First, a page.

Other panelists stressed the still-pervasive barriers within history departments that prevented international dimension in research and teaching. Tracy Neumman recounted that no Americanists in her department wanted to teach the Post-World War II global history survey with the excuse that they weren’t trained to look outside national borders – surely a self-fulfilling prophecy. Heightened standards for transnational scholarship that stresses multi-lingual archival research enhances its already considerable expense and length, exacerbated by the pervasive unwillingness of grant makers to support multi-national research.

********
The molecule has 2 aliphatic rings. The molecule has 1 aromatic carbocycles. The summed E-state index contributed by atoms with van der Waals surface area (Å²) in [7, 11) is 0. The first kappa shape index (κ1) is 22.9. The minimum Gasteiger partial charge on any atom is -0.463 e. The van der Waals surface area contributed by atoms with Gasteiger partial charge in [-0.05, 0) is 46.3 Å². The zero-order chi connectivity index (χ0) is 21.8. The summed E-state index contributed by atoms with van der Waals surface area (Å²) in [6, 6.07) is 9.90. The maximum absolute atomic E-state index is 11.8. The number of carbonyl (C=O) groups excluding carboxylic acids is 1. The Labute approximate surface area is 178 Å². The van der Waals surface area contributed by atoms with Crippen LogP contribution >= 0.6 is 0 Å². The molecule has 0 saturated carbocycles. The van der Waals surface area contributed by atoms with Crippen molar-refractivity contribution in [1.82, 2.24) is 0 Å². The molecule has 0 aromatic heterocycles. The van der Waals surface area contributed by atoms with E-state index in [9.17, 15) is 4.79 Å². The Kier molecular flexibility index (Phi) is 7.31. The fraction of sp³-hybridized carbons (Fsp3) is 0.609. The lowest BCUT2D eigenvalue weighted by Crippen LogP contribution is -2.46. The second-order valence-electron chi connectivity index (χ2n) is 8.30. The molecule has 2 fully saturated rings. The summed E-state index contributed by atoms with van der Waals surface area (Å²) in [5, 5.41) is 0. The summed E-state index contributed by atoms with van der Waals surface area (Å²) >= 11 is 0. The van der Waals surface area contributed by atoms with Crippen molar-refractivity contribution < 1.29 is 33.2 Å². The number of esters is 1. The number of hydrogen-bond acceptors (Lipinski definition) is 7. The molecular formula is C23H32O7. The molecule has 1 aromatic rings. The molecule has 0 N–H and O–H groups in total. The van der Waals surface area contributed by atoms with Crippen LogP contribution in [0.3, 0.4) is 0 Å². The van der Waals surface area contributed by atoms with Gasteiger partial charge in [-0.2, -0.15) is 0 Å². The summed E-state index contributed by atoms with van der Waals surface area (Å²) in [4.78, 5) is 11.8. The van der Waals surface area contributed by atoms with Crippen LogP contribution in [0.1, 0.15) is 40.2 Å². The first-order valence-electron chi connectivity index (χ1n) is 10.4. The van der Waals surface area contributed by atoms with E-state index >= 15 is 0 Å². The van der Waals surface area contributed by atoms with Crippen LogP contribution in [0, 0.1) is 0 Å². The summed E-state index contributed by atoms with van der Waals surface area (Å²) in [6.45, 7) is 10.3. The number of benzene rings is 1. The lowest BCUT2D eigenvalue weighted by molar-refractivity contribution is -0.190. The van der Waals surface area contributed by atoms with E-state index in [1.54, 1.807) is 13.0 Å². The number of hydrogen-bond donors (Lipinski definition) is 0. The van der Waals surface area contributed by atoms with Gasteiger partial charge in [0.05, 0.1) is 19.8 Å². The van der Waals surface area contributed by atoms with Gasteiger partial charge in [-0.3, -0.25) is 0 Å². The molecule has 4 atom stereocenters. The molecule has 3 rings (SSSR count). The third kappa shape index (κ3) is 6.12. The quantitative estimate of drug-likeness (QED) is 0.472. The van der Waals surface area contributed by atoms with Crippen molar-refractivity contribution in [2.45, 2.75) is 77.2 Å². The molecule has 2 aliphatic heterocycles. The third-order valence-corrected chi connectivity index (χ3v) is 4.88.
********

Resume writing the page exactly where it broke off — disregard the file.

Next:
David Hollinger characterized Bender as the embodiment of the “cosmopolitan idea as properly understood,” that being the “effort to take in as much of human experience as you can while retaining the capacity to function, live a real life, and make decisions.” Expanding on this theme, Hollinger examined how his professional and scholarly work strove both to foster heterogeneous dialogue and recognize the necessity of deep scholarly reflection and pragmatic action. In New York Intellect for example, Bender stressed the need for urban universities to cultivate a “semi-cloistered heterogeneity” in order to conduct cosmopolitan thinking in ways that even diverse metropoles cannot sustain, even as they take part in matters of public concern and debate on the local level. Community and Social Change critiqued the over-drawn framework of Gesellschaft and Gemeinschaft present in much of modernization theory, switching criteria for community to the shared experience of mutual understanding and obligation that transcend mere proximity or locality. This understanding arguably informs much of social history since, such as Lizabeth Cohen’s Making a New Deal. Hollinger also recounted the story of how once, in a California conference on intellectual history co-organized with Carl E. Schorske, Bender had no qualms excising the long winded and jargon-ridden contributions of philosophers from the resulting book in the interest of a more balanced and cohesive whole.